I've heard it said that the sexiest thing a girl can be is confident. I am beautiful and I am healthy and I have a family who loves me no matter what. The negative frame of mind that I sometimes get myself into is just the enemy trying to mess with my head and it's time for that to stop. It's time for me to be okay with being myself and quit comparing who I am with who everyone else is. 

There's nothing wrong with wanting to exercise more, or trying to make your body how you want it to be. But you can't do that if you're constantly finding things wrong with yourself and beating yourself up. That's the kind of mental bullying I did to myself at 155 that I'm going to work hard to stop doing to myself at 140. I don't need to be a stick in order to be happy, and the sooner I figure that out the better off I'll be. God made me special and He loves me very much. 


  1. When I was growing up, most people either called me "fat" or "plump" or the one who surely drank all the cream from the top of the milk bottle. (Yes, bottled milk used to come with an inch or so of cream on the top). Because of these things, I always considered myself to be fat and it wasn't until I met gramps and I was telling him one day that I'd been fat all my life that he looked at me and said, "Why do you say such a thing? You aren't fat at all. You're perfect."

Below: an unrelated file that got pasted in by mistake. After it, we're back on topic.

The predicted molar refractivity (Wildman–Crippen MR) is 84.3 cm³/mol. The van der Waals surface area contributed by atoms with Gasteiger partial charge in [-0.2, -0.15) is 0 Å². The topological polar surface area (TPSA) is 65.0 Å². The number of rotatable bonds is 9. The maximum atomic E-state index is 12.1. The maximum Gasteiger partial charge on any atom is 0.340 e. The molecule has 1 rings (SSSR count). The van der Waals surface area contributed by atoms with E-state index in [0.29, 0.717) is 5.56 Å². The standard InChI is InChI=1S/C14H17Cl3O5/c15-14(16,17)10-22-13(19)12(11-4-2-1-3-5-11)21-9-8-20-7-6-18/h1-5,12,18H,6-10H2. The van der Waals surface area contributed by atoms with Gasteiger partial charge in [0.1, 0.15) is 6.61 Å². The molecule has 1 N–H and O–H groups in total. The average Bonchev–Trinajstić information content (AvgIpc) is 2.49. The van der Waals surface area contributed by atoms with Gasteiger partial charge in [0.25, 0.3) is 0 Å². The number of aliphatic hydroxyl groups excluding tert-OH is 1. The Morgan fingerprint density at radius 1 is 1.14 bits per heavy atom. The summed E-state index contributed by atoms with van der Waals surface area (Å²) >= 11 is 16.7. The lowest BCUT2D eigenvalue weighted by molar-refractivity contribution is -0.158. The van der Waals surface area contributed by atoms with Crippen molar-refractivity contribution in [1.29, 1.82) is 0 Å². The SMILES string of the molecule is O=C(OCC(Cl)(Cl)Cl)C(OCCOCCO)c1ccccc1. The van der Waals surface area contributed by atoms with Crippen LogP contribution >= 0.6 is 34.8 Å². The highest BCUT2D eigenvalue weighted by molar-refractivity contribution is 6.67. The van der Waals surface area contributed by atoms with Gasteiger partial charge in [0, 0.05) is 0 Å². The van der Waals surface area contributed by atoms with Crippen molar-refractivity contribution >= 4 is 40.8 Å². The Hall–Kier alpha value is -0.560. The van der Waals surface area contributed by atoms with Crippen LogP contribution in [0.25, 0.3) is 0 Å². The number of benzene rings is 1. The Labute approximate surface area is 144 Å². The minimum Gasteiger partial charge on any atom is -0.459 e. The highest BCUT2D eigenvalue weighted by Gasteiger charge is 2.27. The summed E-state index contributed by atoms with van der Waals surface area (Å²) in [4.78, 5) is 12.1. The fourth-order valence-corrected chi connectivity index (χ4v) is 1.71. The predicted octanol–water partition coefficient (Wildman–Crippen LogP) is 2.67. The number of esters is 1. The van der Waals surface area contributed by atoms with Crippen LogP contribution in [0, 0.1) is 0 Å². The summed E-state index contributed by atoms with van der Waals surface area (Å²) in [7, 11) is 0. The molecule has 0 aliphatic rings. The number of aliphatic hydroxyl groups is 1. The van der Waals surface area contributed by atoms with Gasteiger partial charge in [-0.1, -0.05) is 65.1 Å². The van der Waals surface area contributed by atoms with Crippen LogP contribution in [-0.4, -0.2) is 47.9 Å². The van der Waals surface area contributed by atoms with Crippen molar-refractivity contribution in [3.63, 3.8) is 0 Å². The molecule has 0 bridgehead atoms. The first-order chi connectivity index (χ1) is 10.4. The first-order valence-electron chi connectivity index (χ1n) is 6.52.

After we were married some time, I had my dad play the movies of my growing up years and as I looked at myself, I saw that I hadn't been fat at all. My middle sister had been such a stick that I looked fat next to her. But I wasn't fat at all. She was just too skinny.

    I had never considered myself to be pretty. Gramps changed all of those negative feelings by constantly telling me how beautiful I was. I used to laugh at him and tell him he needed glasses. One day, in his sternest voice, he asked me why I questioned his viewpoint. I replied that I actually wasn't pretty to which he insisted that I just couldn't see myself and the beauty that surrounded me because I'd grown up with such a negative impression of myself.